The Treasury Department rolled out Monday afternoon more tweaks to the health care law’s requirement that all large employers–those with 50 or more workers–provide insurance coverage to their workers. This is the part of Obamacare was supposed to take effect at the start of 2014, but was delayed by the White House this past summer as the White House was facing significant push back from employers.
In today’s final rule, the Obama administration is essentially relaxing the employer mandate for 2015–in a big way for medium-sized businesses, and a smaller way for the largest employers. Here’s a rundown of the key changes.
1. Employers with between 50 to 99 employees get another year of transition. The Obama administration will give medium-sized businesses another year’s pass on providing insurance coverage to workers. Treasury estimates that about 2 percent of American businesses fall into this category, but does not have numbers on how many people work for businesses of this size. For these companies, the employer mandate does not take effect until 2016. [...]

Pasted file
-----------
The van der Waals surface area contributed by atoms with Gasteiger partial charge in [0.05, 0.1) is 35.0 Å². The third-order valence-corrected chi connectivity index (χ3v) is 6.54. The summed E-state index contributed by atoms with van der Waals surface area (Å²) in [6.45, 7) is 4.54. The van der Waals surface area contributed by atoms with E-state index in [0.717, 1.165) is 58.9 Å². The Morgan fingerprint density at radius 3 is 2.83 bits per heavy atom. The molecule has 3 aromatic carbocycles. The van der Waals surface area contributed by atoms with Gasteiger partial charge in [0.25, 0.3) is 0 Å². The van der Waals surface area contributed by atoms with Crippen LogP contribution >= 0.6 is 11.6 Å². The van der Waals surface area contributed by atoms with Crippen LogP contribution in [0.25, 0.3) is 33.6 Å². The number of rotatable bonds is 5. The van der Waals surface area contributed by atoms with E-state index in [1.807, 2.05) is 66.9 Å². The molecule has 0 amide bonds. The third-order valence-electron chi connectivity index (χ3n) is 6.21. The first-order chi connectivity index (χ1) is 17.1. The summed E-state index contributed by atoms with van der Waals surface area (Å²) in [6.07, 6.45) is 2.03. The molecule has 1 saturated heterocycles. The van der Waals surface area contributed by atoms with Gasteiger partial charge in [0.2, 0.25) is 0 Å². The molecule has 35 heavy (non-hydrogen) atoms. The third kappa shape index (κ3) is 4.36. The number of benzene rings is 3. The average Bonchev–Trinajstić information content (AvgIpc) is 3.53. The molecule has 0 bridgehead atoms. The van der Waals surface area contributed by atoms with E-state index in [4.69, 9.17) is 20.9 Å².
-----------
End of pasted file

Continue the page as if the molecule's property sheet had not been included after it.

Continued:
2. Employers with 100 or more workers aren’t required to cover everyone. Previous regulations had required large employers to offer coverage to 95 percent of full-time employees to be considered in compliance with the employer mandate. Today, Treasury is ratcheting that requirement back: Large companies that offer coverage to 70 percent of their employees will be counted as fulfilling the employer mandate. This is a transitional measure and, by 2016, large employers will need to hit the original, 95 percent target. Treasury estimates another 2 percent of American businesses fall into this category, with more than 100 employees, but again, we don’t have numbers on how many workers those companies employ.
3. Volunteers won’t be counted as full-time employees. There had been some tussling on Capitol Hill over whether certain volunteers – mostly volunteer firefighters – would count as full-time employees, for purposes of the health care law. Today’s rule clarifies that they do not count as employees–which eliminates any incentives to get rid of volunteer positions.
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